Kobe Bryant either doesn’t get what’s at stake or he’s just an awful negotiator.
As Dwight Howard gets set to make the offseason’s loftiest decision, the gag order on the Los Angeles Lakers’ sharp-tongued superstar apparently has expired.
Opting to dish tough love ahead of the best interests of the Lakers, Bryant couldn’t keep quiet long enough. Adrian Wojnarowski of Yahoo! Sports reported what Bryant told this summer’s biggest free-agent target:
You need to learn how it's done first, and I can teach you here. I know how to do it and I've learned from the best—players who have won multiple times over and over. Instead of trying to do things your way, just listen and learn and tweak it, so it fits you.
Fantastic stuff, Kobe. You can imagine Howard, who is an elite superstar with obvious pride, is going to handle that real well.
That’s like asking out the prettiest girl in the room and telling her you’ll teach her to be a good person. And, oh, by the way, there’s nothing pretty left in the room after Howard—at least in the Lakers’ case.
Howard might as well tell Bryant if he wanted to learn how to win a title, he’d ask Shaquille O’Neal’s advice first. Okay, maybe that’s going too far.
Still, Bryant’s words probably aren't sitting too well with Howard, who considers himself a franchise player and may not be an eager student of one of his biggest critics even if it is the advice he needs.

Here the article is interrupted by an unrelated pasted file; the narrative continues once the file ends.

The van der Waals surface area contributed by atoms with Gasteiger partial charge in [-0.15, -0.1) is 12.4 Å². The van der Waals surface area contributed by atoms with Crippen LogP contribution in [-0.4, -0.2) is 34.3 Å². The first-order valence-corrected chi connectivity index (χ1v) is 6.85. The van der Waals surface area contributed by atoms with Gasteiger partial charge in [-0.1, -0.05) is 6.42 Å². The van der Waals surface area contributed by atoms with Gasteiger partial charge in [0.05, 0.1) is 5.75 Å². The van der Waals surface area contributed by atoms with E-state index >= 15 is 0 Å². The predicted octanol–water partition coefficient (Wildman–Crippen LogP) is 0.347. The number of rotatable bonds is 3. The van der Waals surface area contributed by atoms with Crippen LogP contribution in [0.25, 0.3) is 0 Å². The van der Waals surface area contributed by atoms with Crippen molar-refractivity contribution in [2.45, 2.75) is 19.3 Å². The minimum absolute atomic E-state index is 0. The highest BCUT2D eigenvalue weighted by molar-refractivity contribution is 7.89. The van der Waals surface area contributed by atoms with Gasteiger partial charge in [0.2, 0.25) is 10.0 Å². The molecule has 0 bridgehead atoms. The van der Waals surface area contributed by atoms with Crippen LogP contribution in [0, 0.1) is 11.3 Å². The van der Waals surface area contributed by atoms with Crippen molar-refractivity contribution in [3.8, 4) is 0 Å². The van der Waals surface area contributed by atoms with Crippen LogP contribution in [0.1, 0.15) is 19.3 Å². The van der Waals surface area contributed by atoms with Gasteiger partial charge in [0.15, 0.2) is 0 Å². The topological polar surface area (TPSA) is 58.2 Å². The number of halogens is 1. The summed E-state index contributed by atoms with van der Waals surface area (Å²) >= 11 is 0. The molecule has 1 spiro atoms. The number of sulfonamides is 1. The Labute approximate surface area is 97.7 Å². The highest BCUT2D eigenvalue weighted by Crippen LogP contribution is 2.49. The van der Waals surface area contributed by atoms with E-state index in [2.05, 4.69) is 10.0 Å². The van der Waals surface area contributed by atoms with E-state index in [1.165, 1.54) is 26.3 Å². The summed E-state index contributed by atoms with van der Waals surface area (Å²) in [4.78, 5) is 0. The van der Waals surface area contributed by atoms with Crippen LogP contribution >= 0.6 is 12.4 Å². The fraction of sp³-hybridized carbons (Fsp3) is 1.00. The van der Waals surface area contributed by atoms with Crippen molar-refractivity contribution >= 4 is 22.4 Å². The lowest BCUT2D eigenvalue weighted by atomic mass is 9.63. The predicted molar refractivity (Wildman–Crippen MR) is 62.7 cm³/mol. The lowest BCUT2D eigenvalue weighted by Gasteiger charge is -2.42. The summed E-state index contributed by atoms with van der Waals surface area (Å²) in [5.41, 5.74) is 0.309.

The sad thing is that Bryant is simply hurting his only actual shot of success next season. Bryant should understand the delicate, love-seeking personality of Howard by this point. If he wants an elite center to join him this season for the sunset of his career, then he should be building him up rather than demeaning him.
Bryant has more to lose than anyone if Howard opts not to return to Los Angeles. If Howard does return, at least there is hope of contending in the West with a healthy Lakers squad. Without Howard, though, suddenly the Lakers become incomplete in what becomes a definite transition year.
Bryant’s clock is ticking, and a wasted season in 2013-14 cuts his hopes of a sixth title in half or at least in thirds (if he plans to play another three years). There’s no way Howard appreciates the dynamic of the situation with Bryant or the outlook of another rough season dealing with his complaints.
While Bryant has the most to lose, there’s a list of others who have plenty at stake with Howard’s decision.
Bryant may have the most to lose in terms of immediacy for a title, but the Lakers’ general manager is the one who could lose out on arguably the game's best big man for the next five seasons.
Bryant will likely have long since hung up his Laker uniform by then.
Mitch Kupchak can't improve his roster past Howard this season, but the future is wide open, as the only other player on the payroll in the summer of 2014 is Steve Nash. Obviously, also having Howard as an elite player at his position offers a stronger foundation to build upon moving forward.
Mark Cuban’s Mavericks have become a bit of a dark horse in the pursuit of Howard.